Up to noon the Republican headquarters felt sure of victory and the Democrats felt uneasy The first alarm was felt at 1111 Grand when the Republican precinct workers telephoned in that the noon hour vote of business men was against the Republican ticket. The excuse offered was that retail merchants were in a revolt against an evening newspaper.

The Democrats had not counted on this vote at all. As soon as they saw they were getting it they sent their runners into the stores after the clerks. With oodles of money to pay for carriages and automobiles to hurry them to their home wards, the Democrats found the store proprietors willing to let the men off to vote. It was a fully fledged rebellion in the Republican party.

As early as 4 o'clock it was announced at Democratic headquarters that the Democratic ticket was in the ascendancy. News came that Walter Dickey, Republican state chairman, had joined Mayor Beardsley in the Ninth ward, and with it came the news that negroes were beginning to vote the Republican ticket there. Dickey was understood to have wagered, for friends, about $18,000. One negro said he had been offered $8 for his vote. High as this was, $8 apiece for votes to save heavy bets would not be out of the way. There was Democratic money seen in the ward immediately. Twenty-four negroes voted the Democratic ticket straight at Fifteenth and Tracy. This looked like commercialism, but the retort was that the Republicans were at the same game. Governor Folk was hurried to the ward to see Democratic tickets voted by negroes. He expressed surprise.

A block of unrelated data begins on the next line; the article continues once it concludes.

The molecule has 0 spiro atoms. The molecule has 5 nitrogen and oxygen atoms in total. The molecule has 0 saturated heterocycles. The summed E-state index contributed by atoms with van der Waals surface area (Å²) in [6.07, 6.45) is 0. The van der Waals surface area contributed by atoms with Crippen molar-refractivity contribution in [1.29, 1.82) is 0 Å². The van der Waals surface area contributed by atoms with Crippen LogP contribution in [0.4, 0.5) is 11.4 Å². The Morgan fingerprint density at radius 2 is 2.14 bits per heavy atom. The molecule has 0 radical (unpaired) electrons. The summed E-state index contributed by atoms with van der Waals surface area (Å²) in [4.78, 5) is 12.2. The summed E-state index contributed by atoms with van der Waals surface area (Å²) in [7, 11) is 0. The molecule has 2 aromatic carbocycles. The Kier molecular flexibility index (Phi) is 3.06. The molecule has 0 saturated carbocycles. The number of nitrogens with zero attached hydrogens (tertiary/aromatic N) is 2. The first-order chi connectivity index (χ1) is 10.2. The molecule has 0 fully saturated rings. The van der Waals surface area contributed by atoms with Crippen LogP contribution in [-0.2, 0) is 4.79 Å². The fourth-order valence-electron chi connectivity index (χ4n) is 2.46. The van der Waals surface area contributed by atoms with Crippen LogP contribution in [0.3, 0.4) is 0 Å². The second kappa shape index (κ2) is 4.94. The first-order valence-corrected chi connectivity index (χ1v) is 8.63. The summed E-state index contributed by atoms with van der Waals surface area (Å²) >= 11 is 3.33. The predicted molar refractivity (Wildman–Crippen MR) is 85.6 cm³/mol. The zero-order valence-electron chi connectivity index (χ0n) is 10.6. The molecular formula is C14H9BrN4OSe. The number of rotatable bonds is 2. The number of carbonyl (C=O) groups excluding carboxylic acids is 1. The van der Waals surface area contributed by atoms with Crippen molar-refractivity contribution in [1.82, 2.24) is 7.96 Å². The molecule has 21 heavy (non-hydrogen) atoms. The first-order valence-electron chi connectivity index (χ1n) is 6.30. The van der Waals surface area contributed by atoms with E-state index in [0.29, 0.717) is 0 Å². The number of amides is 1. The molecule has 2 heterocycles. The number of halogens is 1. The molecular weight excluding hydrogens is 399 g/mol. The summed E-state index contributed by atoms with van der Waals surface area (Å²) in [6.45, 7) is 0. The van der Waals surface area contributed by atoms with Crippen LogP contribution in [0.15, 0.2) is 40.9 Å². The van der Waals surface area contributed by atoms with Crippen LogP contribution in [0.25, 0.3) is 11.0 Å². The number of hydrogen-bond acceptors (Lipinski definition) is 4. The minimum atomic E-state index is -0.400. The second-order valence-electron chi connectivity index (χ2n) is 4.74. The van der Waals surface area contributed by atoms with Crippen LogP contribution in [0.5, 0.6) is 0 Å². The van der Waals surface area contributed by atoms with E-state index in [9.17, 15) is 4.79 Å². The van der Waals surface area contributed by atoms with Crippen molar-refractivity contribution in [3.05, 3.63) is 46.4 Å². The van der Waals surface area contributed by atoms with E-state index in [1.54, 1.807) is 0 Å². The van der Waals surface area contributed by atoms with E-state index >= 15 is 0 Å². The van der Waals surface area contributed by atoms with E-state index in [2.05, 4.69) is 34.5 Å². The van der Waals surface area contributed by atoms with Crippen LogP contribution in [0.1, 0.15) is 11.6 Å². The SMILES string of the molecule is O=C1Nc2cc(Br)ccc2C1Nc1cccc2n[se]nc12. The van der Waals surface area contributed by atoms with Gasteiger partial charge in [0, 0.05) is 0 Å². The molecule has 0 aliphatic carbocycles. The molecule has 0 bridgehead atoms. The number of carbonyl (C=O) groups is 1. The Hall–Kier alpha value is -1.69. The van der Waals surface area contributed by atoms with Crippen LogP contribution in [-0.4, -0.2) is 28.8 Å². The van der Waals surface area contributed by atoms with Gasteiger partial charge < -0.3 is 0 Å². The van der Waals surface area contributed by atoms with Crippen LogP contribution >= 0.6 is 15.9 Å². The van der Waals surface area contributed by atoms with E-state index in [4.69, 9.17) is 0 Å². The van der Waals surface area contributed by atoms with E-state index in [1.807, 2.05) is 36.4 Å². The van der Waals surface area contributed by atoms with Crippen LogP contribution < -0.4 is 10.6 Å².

There were only three fights reported at either headquarters, and both headquarters said they had heard of very little challenging. This presaged clear tally sheets, an early count and all judges signing.

ENTER CRITTENDEN, EXIT BEARDSLEY.